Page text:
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Last night I finished a book, and I don’t quite know how I feel about it.  It started out rather generic and pedestrian, evolved into something highly creative and exciting, and ended in a rather unsettling manner, leaving me feeling a bit ill-at-ease.  Not scared, just not wanting to be alone.  To be fair, my head was in a really weird place after watching Sophie’s Choice (part of our AFI Top 100 Films movie watching project) and the Psych musical back-to-back earlier in the evening.  But I think I still would have felt weird after finishing this book, regardless of what I’d watched.

Tom McNeal’s far far away (lack of capitalization intentional) tells the story of Jeremy Johnson Johnson, a kind and smart but solitary boy who keeps his mother’s fairy tale books long after she abandoned him, cares for his father who never recovered from his wife’s desertion, and talks to a friendly ghost, the ghost of none other than Jacob Grimm.  Jacob Grimm is stuck on earth, in the Zwischenraum where the spirits who have something yet undone or some “unknown yet unmet desire” roam until that thing is done or desire is met.  Jacob, who has wandered for many years, finally finds what he feels is his purpose: protecting Jeremy Johnson Johnson from The Finder of Occasions, someone who walks and waits in the village until the time arrives to enact his malignant plans.  The story traces Jeremy; his budding romance with Ginger, an exotic and gregarious redhead whose mischievous, trouble-making ways hide a genuine and kind heart; his friendship with Jacob; and his horrific, almost tragic encounter with the Finder of Occasions.

At first glance, the book puts one in mind of The Book Thief (see previous entry).  Jacob’s ghost narrates Jeremy’s tale, much as Death does Liesle’s, which results in a rather formal, slightly antiquated prose style.  Both Jeremy and Liesle have dealt with great loss, and both find solace in reading.  The books diverge there.  Though Jeremy’s story is based in the tales of The Brothers Grimm, which should result in some originality, the novel initially feels generic and familiar.  Characters are two-dimensional: individual with defining characteristics but not fleshed out beyond that.  Jeremy is shy, studious, and embarrassed yet excited by Ginger’s attentions.  Ginger is maddeningly selfish, coming up with multiple plans in which to involved Jeremy but refusing to tell him the “surprise”, despite the “surprise” consistently ending up badly for Jeremy.  Maddy and Marjory come as a pair, indistinguishable besides their initial physical descriptions, and Jeremy’s father is miserable and pathetic.  Some characters are even reduced to a fairy tale description, with Deputy McRaven being mostly notable for being a mean troll.  Jacob is the most exciting and well-rounded with the richest inner life, understandable since we spend the most time with him and in his head.  Additionally, things are brought to our attention multiple times and then just dropped or never explained.  Normally this might not be a problem, but when something is identified as odd or curious or ominous repeatedly, I expect an explanation or at least a conclusion that makes the lack of an explanation acceptable.  Here it feels more like McNeal forgot what he was setting up and didn’t follow through.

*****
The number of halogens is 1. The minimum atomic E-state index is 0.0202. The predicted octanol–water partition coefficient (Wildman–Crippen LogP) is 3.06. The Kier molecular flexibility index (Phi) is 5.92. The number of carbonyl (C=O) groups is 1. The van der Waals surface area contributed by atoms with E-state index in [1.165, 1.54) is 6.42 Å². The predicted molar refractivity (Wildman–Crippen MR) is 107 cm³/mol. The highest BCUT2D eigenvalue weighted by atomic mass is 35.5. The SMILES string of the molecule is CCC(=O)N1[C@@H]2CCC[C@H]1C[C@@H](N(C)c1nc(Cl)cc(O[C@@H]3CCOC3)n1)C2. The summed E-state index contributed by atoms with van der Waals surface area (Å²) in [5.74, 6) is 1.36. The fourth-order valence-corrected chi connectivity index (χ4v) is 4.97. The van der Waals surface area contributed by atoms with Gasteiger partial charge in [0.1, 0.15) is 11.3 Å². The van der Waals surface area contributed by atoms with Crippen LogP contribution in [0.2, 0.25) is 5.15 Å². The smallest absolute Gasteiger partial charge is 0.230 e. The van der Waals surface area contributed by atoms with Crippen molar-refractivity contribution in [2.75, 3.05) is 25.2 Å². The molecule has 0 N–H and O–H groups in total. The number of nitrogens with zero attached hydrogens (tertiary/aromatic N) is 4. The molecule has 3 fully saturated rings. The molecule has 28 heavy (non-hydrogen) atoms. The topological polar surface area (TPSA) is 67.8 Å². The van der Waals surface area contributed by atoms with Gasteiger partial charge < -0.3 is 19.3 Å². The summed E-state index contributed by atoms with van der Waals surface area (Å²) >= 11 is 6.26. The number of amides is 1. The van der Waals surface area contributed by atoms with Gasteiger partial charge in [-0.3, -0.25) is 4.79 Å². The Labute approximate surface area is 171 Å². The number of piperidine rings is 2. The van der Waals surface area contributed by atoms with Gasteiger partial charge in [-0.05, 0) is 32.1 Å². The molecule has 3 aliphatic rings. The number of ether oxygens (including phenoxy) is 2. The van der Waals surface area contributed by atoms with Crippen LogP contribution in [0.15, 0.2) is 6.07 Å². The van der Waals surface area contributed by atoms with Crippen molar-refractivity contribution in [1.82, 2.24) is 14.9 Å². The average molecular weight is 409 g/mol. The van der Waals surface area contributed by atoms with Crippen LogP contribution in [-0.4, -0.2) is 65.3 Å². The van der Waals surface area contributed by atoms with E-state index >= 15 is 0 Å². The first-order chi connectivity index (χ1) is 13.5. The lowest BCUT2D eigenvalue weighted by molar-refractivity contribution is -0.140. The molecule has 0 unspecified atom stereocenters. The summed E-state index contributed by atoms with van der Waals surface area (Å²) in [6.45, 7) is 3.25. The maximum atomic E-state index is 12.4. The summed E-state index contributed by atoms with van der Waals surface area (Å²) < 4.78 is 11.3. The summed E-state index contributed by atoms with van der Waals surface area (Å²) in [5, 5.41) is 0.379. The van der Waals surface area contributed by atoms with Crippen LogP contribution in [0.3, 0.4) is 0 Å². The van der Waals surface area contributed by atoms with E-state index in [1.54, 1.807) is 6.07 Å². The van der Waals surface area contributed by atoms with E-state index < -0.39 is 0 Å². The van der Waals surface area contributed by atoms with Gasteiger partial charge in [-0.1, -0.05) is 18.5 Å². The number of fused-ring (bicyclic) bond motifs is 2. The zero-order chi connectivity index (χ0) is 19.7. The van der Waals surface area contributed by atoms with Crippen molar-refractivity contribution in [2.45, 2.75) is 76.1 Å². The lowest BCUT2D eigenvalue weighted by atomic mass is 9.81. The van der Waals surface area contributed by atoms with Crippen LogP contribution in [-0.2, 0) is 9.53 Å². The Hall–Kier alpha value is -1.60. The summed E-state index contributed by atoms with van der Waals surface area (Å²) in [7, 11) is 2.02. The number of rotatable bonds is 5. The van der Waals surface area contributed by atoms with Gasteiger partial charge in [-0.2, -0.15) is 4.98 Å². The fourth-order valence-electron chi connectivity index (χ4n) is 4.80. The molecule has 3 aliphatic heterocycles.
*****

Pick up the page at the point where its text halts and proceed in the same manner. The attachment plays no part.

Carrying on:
A little over half-way through, the novel picks up in an explosion of originality when the identity of the Finder of Occasions is confirmed and he sets his evil plot in motion.  If you are observant, the Finder’s identity will not be any real shock, but the revelation is a deliciously anticipated and satisfyingly creative moment.  Entering this part of the novel is where the line between fairy tale and real life becomes harshly clear: good characters who die in fairy tales are usually brought back to life while in real life, they stay dead.  It is also where a previously understated subplot involving missing children comes rushing to the forefront in a sadistic and horrifying way.  I don’t wish to say more lest I spoil it for you, but I think this portrayal of childhood terror made real is what caused my general disquiet last night.

I received this book as an advance reader’s copy about 6 months before its publication date.  Clearly part of the fun of an advance reader’s copy is to read it before anyone else, which I did not do.  (It was published in June 2013).  I had even forgotten I had it, but I chose to read it now because I recently saw that Maria Tatar had praised the book and the accuracy of McNeal’s research on the Grimms.  (A quick reminder of my super-fandom of Maria Tatar’s work is here.)  Indeed, the novel is highly accurate, and McNeal’s recreation of the style of the Grimms’ tales in both Jacob’s narration and the overall structure of the book is quite impressive.  As a lover of fairy tales, I appreciate when authors utilize tale structure, plot, and type accurately and appropriately rather than just relying on remembered knowledge or Disney films.  Overall, the novel has some problems, but the book’s status as a finalist for the National Book Award makes me think so those problems were fixed before publication.  As such I would recommend it.  It improves as you read, and the burst of creativity in the second half is worth the blandness of the first half and certainly merits the book’s National Book Award nomination.  Give it a try, and let me know what you think!

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